I have mused in the past about how much we Rock dwellers love to disagree with each other. Jet noise. Growth. Renaming the hospital. Bus fares. Beach access. Turning left at Broadway and Highway 20. The best place for breakfast or beer on the island. Name a subject and somebody will be happy to disagree with you. It gives us a reason to buy a friend a cup of coffee. But something’s happened in the past several months about which no sentient human on the Rock can disagree. This has been a wet, sloppy, muddy-boot winter. The disagreement then becomes just how wet it’s been. Worst rainy season ever? Not as bad as the winter of (fill in the blank)? Typical Whidbey winter? Couldn’t care less because we just got back from two months in Arizona?
Seattle, that behemoth across from us in America, is boasting of its wettest rainy season ever (and that’s one gigantic umbrella of a boast). From November through February, the Emerald City was bathed in more than 28 inches of rain. That compares to a more typical 15.5 inches the year before.
All this caused my brain cells to awaken from winter’s slumber. I began a search for reliable information about rainfall on the Rock. There is no shortage of data but, as with all numbers, it’s hard to know who to believe and what to trust.
But, after sifting and sorting, here’s what I believe is true about this winter’s rain in Coupeville: From November through February (what we laughingly call our “rainy season”), 14.71 inches of rain fell in Coupeville. That compares with 8.96 inches in the winter of 2014-15 and 7.9 inches in the winter of 2013-14. Therefore, dear friends, it has been inarguably much wetter this winter. We have endured six days where more than half an inch has fallen, including a whopping 1.09 inches on Saturday Nov. 14. By comparison, there were four days of more than half an inch in 2014-15 and just one in 2013-14.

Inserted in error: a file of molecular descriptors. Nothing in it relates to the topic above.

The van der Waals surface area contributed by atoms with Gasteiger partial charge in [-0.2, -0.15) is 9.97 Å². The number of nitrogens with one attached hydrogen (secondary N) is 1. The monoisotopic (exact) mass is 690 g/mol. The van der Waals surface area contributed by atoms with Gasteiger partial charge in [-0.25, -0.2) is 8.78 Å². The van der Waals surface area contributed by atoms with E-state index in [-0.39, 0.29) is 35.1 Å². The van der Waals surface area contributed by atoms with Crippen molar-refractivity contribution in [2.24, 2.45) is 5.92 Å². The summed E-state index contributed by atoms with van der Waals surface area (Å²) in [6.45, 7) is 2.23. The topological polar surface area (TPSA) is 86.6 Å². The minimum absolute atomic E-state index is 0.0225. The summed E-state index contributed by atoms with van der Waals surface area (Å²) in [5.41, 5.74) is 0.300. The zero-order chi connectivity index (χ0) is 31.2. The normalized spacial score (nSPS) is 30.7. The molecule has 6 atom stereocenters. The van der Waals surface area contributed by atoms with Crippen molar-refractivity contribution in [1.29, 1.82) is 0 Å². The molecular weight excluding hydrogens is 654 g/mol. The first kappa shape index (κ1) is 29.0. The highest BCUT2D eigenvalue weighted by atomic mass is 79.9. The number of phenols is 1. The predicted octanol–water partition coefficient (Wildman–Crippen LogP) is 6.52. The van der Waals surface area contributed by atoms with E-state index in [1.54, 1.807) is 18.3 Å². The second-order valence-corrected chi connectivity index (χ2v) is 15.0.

To brag just a little about Central Whidbey’s vaunted protection from rain by the Olympic rain shadow, our cousins on South Whidbey had 22.73 inches of rain this winter and our Oak Harbor relatives had 15.31 inches. So we were wet, but they were wetter.
I hesitate to say that this winter’s rain has set a record here on the Rock. Somebody out there would surely arm-wrestle me over that. Until recently, weather gauges — even the good ones — were not always reliable. So I will politely avoid an argument over this being the wettest winter ever. It just feels like it.
Much of what we know precisely about rainfall in Coupeville these days (including the numbers I cited above) is thanks to David Broberg, who with his wife Becky bought the Blue Goose Inn Bed & Breakfast on Main Street three years ago.
A true weather geek, Broberg became interested in following the weather in Colorado, where they lived before moving here. Strapped to one of the historic chimneys at the Blue Goose is a solar-powered, digital weather station that automatically gathers information on rainfall, temperature, wind and humidity in Coupeville and transmits it via the Internet to WSU Extension and others. Broberg also uses the information in his own weather site, www.coupevilleweather.com, which he says attracts guests and helps travelers prepare for what it will be like when the get here.
Broberg’s data also is fed to the magnificent Weather Underground website, www.wunderground.com, where you can spend hours sorting weather data from hundreds of amateur weather geek stations all over the world.
How great it is to live on our Rock in the 21st Century and be able to disagree with friends about the weather and have real data to back up your argument.